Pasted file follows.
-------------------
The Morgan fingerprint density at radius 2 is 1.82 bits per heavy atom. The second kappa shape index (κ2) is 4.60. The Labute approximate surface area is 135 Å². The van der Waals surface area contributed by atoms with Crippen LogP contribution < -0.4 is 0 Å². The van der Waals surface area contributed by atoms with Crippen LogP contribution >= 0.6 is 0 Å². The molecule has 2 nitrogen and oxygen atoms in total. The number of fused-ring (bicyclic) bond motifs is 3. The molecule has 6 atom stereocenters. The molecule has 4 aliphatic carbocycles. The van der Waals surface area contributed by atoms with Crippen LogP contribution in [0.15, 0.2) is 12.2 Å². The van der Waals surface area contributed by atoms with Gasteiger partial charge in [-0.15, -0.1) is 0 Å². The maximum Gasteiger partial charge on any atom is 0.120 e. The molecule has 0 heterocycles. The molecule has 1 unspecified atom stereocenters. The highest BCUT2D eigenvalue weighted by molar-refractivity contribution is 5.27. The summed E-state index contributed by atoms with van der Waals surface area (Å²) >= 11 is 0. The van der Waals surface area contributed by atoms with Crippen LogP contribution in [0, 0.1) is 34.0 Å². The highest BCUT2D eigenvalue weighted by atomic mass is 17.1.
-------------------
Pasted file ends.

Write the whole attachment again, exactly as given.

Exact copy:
The Morgan fingerprint density at radius 2 is 1.82 bits per heavy atom. The second kappa shape index (κ2) is 4.60. The Labute approximate surface area is 135 Å². The van der Waals surface area contributed by atoms with Crippen LogP contribution < -0.4 is 0 Å². The van der Waals surface area contributed by atoms with Crippen LogP contribution >= 0.6 is 0 Å². The molecule has 2 nitrogen and oxygen atoms in total. The number of fused-ring (bicyclic) bond motifs is 3. The molecule has 6 atom stereocenters. The molecule has 4 aliphatic carbocycles. The van der Waals surface area contributed by atoms with Crippen LogP contribution in [0.15, 0.2) is 12.2 Å². The van der Waals surface area contributed by atoms with Gasteiger partial charge in [-0.15, -0.1) is 0 Å². The maximum Gasteiger partial charge on any atom is 0.120 e. The molecule has 0 heterocycles. The molecule has 1 unspecified atom stereocenters. The highest BCUT2D eigenvalue weighted by molar-refractivity contribution is 5.27. The summed E-state index contributed by atoms with van der Waals surface area (Å²) >= 11 is 0. The van der Waals surface area contributed by atoms with Crippen LogP contribution in [0, 0.1) is 34.0 Å². The highest BCUT2D eigenvalue weighted by atomic mass is 17.1.